- In a study of Japanese men who underwent a prostate biopsy but who did not have cancer, some received a daily supplement of soy isoflavones (40 mg) and curcumin (100 mg), while others received a placebo. After 6 months, there were no differences in PSA levels between the supplement group and the placebo group overall. However, among patients with higher PSA levels at the start, those who received the supplement had meaningful decreases in PSA levels compared to patients in the placebo group.
- A study was done to find out if a soy diet standard in Asia would be practical for European men to follow. Healthy men ate either a high-soy (2 daily soy servings) or low-soy (usual) diet for 3 months, then crossed over to the other diet. Lower PSA levels were seen with the high-soy diet. Results showed that study volunteers were able to follow the high-soy diet.
- Men at risk for prostate cancer or with low-grade prostate cancer were given either soy protein, alcohol -washed soy protein (which is lower in isoflavones), or milk protein (which has no isoflavones) for 6 months. PSA levels did not differ among the groups at 3 months or 6 months. Fewer cases of prostate cancer were found after 6 months in men who consumed either type of soy protein than in men who consumed milk protein.
Clinical trials of treating prostate cancer
- In a trial of soy isoflavones, prostate cancer patients with rising PSA levels who had been treated with radiation therapy consumed a soy drink daily for 6 months. The soy drink contained 65-90 mg of isoflavones. Results showed that the soy drink had very few side effects and slowed PSA doubling time (how long it takes PSA levels in the blood to increase by 100 percent). These findings indicate that consuming the soy drink may have helped slow the progression of prostate cancer.
- In a trial of genistein (a major isoflavone), prostate cancer patients scheduled for radical prostatectomy received either a placebo or genistein (30 mg/ day) for 3-6 weeks before surgery. PSA levels in patients who received genistein decreased slightly while PSA levels in those who received the placebo increased slightly.
- In a trial of soy isoflavone, prostate cancer patients scheduled for prostatectomy received either capsules (containing 80 mg/day of isoflavones) or a placebo for up to 6 weeks before surgery. There was no difference in PSA, testosterone, or cholesterol level changes between the two groups.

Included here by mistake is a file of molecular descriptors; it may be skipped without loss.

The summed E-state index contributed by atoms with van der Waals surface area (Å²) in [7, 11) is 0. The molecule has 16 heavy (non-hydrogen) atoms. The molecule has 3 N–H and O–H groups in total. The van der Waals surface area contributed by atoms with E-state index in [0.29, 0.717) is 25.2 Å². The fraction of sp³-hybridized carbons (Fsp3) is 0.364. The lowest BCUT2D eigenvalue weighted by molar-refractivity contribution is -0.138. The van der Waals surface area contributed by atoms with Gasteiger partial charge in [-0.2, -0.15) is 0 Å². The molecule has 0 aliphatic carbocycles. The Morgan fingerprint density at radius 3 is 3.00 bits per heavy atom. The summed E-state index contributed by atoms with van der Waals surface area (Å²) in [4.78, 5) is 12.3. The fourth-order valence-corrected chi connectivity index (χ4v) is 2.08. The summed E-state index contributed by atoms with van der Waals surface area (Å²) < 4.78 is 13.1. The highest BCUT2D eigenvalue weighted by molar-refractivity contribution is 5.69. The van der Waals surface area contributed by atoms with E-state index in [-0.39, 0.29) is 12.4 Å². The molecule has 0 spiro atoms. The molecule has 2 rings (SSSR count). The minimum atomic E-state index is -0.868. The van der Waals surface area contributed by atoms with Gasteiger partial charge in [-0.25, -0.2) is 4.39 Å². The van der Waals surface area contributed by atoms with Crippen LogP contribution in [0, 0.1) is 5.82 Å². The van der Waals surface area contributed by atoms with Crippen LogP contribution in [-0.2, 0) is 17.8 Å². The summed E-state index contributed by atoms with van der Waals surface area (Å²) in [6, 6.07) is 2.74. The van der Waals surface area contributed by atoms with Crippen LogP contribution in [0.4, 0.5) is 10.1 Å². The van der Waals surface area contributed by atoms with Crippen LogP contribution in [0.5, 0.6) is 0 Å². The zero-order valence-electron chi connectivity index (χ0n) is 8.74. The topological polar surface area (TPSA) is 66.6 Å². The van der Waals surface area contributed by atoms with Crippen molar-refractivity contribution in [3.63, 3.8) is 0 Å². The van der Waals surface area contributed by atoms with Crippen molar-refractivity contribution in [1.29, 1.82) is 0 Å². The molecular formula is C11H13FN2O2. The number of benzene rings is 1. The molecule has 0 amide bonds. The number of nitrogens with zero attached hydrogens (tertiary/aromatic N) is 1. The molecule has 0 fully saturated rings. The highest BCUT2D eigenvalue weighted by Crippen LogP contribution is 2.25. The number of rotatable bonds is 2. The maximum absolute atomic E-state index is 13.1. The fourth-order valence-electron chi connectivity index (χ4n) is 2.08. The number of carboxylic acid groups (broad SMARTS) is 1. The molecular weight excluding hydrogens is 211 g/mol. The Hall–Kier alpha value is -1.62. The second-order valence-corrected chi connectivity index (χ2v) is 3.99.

- A trial of a soy protein supplement (containing 60 mg/ day of isoflavones) studied patients with early-stage prostate cancer. Those who received the supplement for 12 weeks had slightly greater decreases in PSA and testosterone levels than those who received placebo.
- Trials of whole soy were done in men scheduled for surgery to remove the prostate. In one study, patients given soy supplements for 2 weeks before surgery showed much higher levels of isoflavones in prostate tissue than in blood. In another study, patients who ate high-phytoestrogen bread (containing soy or soy and linseed) had greater decreases in PSA levels than those who ate wheat bread.
- A trial of a soy isoflavone supplement was done in prostate cancer patients receiving antiandrogen therapy. Side effects of antiandrogen therapy may include sexual dysfunction, lower quality of life, and changes in mental functioning. Men who received the isoflavone supplement (160 mg/day) for 12 weeks showed no improvement in side effects of antiandrogen therapy compared to men who received a placebo.
Have any side effects or risks been reported from soy?
Soy products and isoflavones have been consumed by prostate cancer patients with very few side effects in many clinical trials. The most commonly reported side effects were minor gastrointestinal symptoms.
Is soy approved by the U.S. Food and Drug Administration (FDA)
for use to prevent or treat cancer in the United States?
Soy is available in the United States in food products and dietary supplements. Because dietary supplements are regulated as foods, not as drugs, FDA approval is not required unless specific claims about disease prevention or treatment are made.
Current Clinical Trials
General information about clinical trials is also available from the NCI Web site.